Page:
Nebraska is known for its agriculture, and soon the University of Nebraska-Lincoln may be known for its contribution to improving farming processes across the world.
A group of University of Nebraska–Lincoln students and faculty members have spent the past year working on an interdisciplinary research project that they’ll present at The International Genetically Engineered Machine (iGEM) Jamboree competition in Boston Oct. 27-31. This will be the first iGEM team from the university—and Nebraska—to participate in the event.
The iGEM team’s project aims to reduce the high nitrate levels in Nebraska waterways caused by fertilizers. The excessive nitrates eventually accumulate and create hypoxic dead zones where few forms of wildlife can survive—like in the Gulf of Mexico, the destination point of many of Nebraska’s rivers and streams.
The National Academy of Engineering listed management of the nitrogen cycle as one of its 14 Grand Challenges for Engineering in the 21st Century. This makes the project an ambitious one for the iGEM team, but chemical engineering junior Brynne Schwabauer said the tie to Nebraska waterways and farming also made it the perfect choice.
“We wanted something that was focused on Nebraska and our agriculture, but also could make an impact on a wider level,” said Brynne Schwabauer. “And we wanted something we could feasibly do in a summer.”
Computer Science and Engineering Professor Massimiliano Pierobon brought the idea of iGEM to Nebraska after participating in the program at Georgia Tech. Thanks to funding and support from UCARE, the National Science Foundation, and the Departments of Chemistry, Chemical and Biomolecular Engineering, and Computer Science and Engineering, the project was able to kick off in January. Pierobon and fellow faculty mentors Myra Cohen, Jiantao Guo and Wei Niu selected six students that were not just top applicants, but the best fits for the interdisciplinary project. In addition to Schwabauer, the selected student team members include computer science and mathematics sophomore Colton Harper, chemistry and microbiology junior Danny Dooling, chemical engineering senior Josh Mueller, chemistry sophomore Madison Bierman, and computer engineering junior Phuong Ninh.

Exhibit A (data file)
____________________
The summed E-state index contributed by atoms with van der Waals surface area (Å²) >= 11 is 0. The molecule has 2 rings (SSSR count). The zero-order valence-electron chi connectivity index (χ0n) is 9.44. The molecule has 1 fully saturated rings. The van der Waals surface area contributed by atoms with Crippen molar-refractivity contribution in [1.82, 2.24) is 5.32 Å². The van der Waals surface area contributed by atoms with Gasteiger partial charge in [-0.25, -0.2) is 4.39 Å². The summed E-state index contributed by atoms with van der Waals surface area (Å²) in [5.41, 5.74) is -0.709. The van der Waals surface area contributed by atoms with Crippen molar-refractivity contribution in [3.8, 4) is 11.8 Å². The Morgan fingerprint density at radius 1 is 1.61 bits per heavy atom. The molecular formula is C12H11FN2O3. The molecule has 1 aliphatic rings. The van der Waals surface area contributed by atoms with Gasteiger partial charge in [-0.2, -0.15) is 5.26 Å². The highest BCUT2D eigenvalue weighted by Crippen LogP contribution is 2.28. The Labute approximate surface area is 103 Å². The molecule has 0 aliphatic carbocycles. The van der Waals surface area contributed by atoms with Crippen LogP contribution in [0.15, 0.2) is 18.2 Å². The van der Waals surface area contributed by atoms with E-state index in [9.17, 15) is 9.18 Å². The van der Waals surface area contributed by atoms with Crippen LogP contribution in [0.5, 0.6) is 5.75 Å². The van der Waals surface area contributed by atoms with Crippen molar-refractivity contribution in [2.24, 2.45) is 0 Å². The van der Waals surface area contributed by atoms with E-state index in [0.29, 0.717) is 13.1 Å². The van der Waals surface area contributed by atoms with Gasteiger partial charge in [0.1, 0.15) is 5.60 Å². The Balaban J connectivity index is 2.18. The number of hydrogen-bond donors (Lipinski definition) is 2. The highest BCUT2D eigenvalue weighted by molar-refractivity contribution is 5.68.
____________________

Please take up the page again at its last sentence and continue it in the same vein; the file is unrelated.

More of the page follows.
Since then, the iGEM team has been holding biweekly planning meetings and gaining sponsorships from Nature Technology Corporation, LI-COR and Monsanto. This summer, the team members focused on the project full time, spending about 40 hours a week conducting wet lab experiments and tests.
“This is a fantastic team. They’ve really done more than the sum of their parts,” said Cohen, Susan J. Rosowski Associate Professor of Computer Science and Engineering. “They have gone out there, and come up with a project and ideas, and they’ve been driving it all. They’re a great group of students.”
The team’s ultimate solution was to genetically engineer a very tightly controlled strain of E. coli that would aid in converting excess nitrate ions back into atmospheric nitrogen, thus completing the cycle and reducing accumulation and pollution. The team is also using computer technology to develop assurance cases and abstract models that will help them better predict outcomes for effectiveness and safety during experimentation.
“We don’t want to go from converting a nitrate problem to an E. coli problem, so we have to ensure the safety of our system as well,” said Harper, who has been working primarily with the assurance cases. “I’m excited to be a part of that because I think in the future, this could be common practice in the iGEM competition and maybe in biology in general.”
Cohen agrees that results of this project could extend far beyond this month’s competition and benefit both involved students and fellow scientists.
“This is a cutting edge solution to something that other people may not have been able to solve,” Cohen said. “It’s a first step, and if it goes well, we’ll publish some of it, and then other researchers will build on it.”
Cohen also said that another iGEM team will form next year. She hopes that it will expand into other departments and eventually become an official university club with several teams and projects.
“A lot of the stuff that these students work on, if they’re good projects, they may lead to real research, to publications. So there are opportunities to actually take what we do and write research papers,” Cohen said. “It’s a really good experience. It’s not just about the competition.”
Not only is the project about more than the competition for the students, but it’s a chance for everyone involved to work on something personally meaningful on many levels.
“Given Nebraska’s agricultural foundation, doing something that we directly contribute to and helping trying to fix that, is kind of our civic duty,” Harper said. “I definitely think in the grand scheme of things that we’re working on a worthy cause.”
More details at: http://igem.unl.edu